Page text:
To be good at collaboration, you have to treat it as a system. That system includes things like communication, community, Knowledge Management, learning, and leadership.    (LVF)

Most Collaborative Tools companies are either in the communication or the Knowledge Management business. They’re usually selling pipes, PIMs, or document management tools. All of those things have something to do with collaboration, but they are not in and of themselves collaboration. Then again, no tools are. A hammer is a tool for hammering, but it is not itself hammering.    (LVG)

When I think about High-Performance Collaboration, I envision groups with excellent Group Information Hygiene. Ideally, you’d also like every member of the group to have outstanding Personal Information Hygiene (like Matthew), but it’s not a prerequisite. You’d like to see every member to be past a certain threshold of competence for all aspects of the system, but I don’t think it’s necessary for everyone to be great at all those things. On a great basketball team, you’d like everyone to be in good shape and have good fundamentals, but some players are going to be superior shooters while others will be great rebounders. It’s not necessary, nor realistic, nor possibly desirable to have 12 Magic Johnsons on a team.    (LVH)

Implicit in my One Small Change post is that there is no one thing. I can think of a number of small, concrete changes that could result in significant improvements in collaboration. This is one of the main reasons why Pattern Languages — collections of named, concrete patterns — are fundamental to The Blue Oxen Way.    (LVI)

Personal Information Hygiene is a critical pattern, because it fosters trust. My advice to groups with trust issues would be to eschew squishy exercises and look at people’s Personal Information Hygiene instead. However, past a certain level, I don’t see great Personal Information Hygiene as being the primary hallmark of a great collaborator.    (LVJ)

Good Personal Information Hygiene

Chris Dent and I were chatting about my recent forays into David Allen‘s Getting Things Done, which led to this classic line from Chris:    (KXN)

Someday someone, maybe one of us, will poop out a “collaboration requires good personal information hygiene” thing.    (KXO)

Consider this post a poop.    (KXP)

When we founded Blue Oxen Associates, we were supposed to be a place for those on the cutting edge of collaboration. I quickly discovered that most people who want or claim to be on the cutting edge are held back by poor Personal Information Hygiene. People need to start with themselves before they worry about the group if they want to improve their ability to collaborate. (This is a general theme that extends beyond Knowledge Management.)    (KXQ)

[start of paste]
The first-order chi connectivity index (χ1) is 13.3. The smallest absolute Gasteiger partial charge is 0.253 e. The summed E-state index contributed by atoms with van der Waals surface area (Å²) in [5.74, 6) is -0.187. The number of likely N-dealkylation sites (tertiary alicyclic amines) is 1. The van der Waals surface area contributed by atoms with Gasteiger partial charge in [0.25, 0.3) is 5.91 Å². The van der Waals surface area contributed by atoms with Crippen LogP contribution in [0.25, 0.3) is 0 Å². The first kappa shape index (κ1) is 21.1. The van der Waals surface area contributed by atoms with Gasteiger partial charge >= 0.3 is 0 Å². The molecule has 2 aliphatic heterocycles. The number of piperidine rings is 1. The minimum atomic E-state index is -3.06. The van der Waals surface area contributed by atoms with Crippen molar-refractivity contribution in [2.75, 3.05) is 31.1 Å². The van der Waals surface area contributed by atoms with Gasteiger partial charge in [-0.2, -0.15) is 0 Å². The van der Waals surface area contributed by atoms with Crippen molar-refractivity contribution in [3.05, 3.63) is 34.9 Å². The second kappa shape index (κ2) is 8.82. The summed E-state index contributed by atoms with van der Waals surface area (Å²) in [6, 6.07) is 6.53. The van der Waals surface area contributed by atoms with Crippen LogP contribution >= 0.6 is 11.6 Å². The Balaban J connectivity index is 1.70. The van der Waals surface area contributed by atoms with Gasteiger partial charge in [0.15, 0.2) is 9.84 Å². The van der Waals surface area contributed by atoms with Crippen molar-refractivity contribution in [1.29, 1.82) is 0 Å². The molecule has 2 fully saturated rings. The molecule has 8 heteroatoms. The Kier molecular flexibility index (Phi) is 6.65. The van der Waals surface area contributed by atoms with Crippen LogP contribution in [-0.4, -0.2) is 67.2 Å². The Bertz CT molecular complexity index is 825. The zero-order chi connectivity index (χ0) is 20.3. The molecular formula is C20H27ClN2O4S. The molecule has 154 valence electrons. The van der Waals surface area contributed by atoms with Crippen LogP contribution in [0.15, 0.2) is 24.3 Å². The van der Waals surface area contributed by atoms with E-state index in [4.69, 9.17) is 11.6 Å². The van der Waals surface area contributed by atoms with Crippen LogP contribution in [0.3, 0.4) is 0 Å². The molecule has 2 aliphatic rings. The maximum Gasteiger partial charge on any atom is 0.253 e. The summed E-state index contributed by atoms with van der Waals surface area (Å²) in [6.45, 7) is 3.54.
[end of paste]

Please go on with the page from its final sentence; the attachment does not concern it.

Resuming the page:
Signs of poor Personal Information Hygiene:    (KXR)

  • Not keeping track of action items. (Not delivering on them is a sign of poor work discipline.)    (KXS)
  • Constantly asking questions that have been answered before. (This is also a great sign of poor Collective I Q.)    (KXT)
  • Asking to resend an email rather than looking things up yourself.    (KXU)
  • Losing track of email (including not responding quickly).    (KXV)

I have good Personal Information Hygiene, with two exceptions: I don’t answer email promptly, and I have a poor paper filing system (hence my recent foray into GTD). My digital information repository, on the other hand, is excellent — well linked and decently refactored. I generally find what I’m looking for and sometimes even find things I’m not looking for. I’ve started collecting some of my habits on my public Wiki at Life Hacks.    (KXW)

(Bill Seitz has often strongly expressed a similar view — that good organizational Knowledge Management needs to start with good Personal Information Hygiene. See his Wiki page on PersonalKnowledgemanagement.)    (KXX)

Extreme Learning

This “Extreme” business is getting a bit out of control, but Jay Cross has written a great piece for CLO (April 2005) entitled, “Extreme Learning: Decision Games.” Jay describes to Knowledge Management companies based in Singapore — Straits Knowledge and Pebble Road — who were commissioned to help companies learn how to do business in China.    (JS7)

Foreign businesspeople new to China have an extraordinarily difficult time learning to sense and respond to the culture’s complexities. They don’t need more information — they need to be able to read what’s going on so they will know how to use the information they’ve got. Until now, no one could figure out how to transfer the insight of experienced foreign entrepreneurs.    (JS8)

These two companies attacked the problem by creating decision games, asking participants to work through scenarios, then having experts explain what would happen and why.    (JS9)

These decision games repeatedly test a person’s judgment and knowledge while allowing them to engage with business colleagues in a complex and ambiguous environment. While they are learning about a particular domain, participants also gain insight into the perspectives, styles and capabilities of their colleagues.    (JSA)

Think about it: Exposing novices to multiple ways of seeing and sizing up situations is how expertise is built. Switching the focus from teaching content to challenging contexts intensifies learning. Participants become so involved, they don’t even break for coffee.    (JSB)

This is a fantastic, collaborative alternative to traditional top-down teaching.    (JSC)